Styx’ self-titled debut album presents far too few flashes of the band’s actual abilities, both as musicians and especially as songwriters. Styx singer and keyboardist Dennis DeYoung and lead guitarist and singer James “JY” Young collaborated on “Best Thing,” which Wooden Nickel Records – a small RCA subsidiary – released as the group’s first-ever single, which reached No. 82 on Billboard’s Hot 100. They also participated in the album’s opening suite, “Movement for the Common Man,” but the balance of the rest of the tracks on Styx come from outside writers and don’t represent the band’s collective talents very well. Credited to songwriter Mark Gaddis, “What Has Come Between Us” is the only song on the album that points to the band's stylistic future, balancing DeYoung’s inimitable singing style against the powerful electric guitars, classically inspired keyboard solos and blaring vocal triads that would become the group’s signature sound.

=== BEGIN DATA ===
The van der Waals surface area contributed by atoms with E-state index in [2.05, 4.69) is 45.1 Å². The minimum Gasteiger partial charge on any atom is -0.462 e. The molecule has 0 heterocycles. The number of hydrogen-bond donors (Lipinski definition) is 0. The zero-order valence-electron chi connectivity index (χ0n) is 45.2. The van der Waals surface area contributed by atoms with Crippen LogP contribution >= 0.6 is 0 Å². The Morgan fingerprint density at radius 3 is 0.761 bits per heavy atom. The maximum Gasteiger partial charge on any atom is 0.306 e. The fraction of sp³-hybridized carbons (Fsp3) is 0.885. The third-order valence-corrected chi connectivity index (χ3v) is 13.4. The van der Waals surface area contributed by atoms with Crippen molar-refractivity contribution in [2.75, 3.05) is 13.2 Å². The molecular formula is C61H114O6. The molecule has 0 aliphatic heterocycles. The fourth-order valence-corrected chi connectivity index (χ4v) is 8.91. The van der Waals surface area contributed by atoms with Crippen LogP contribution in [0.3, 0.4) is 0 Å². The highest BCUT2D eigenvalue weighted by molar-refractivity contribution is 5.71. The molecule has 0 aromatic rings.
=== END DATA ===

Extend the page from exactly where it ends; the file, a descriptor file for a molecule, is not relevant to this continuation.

From: Styx II (1973)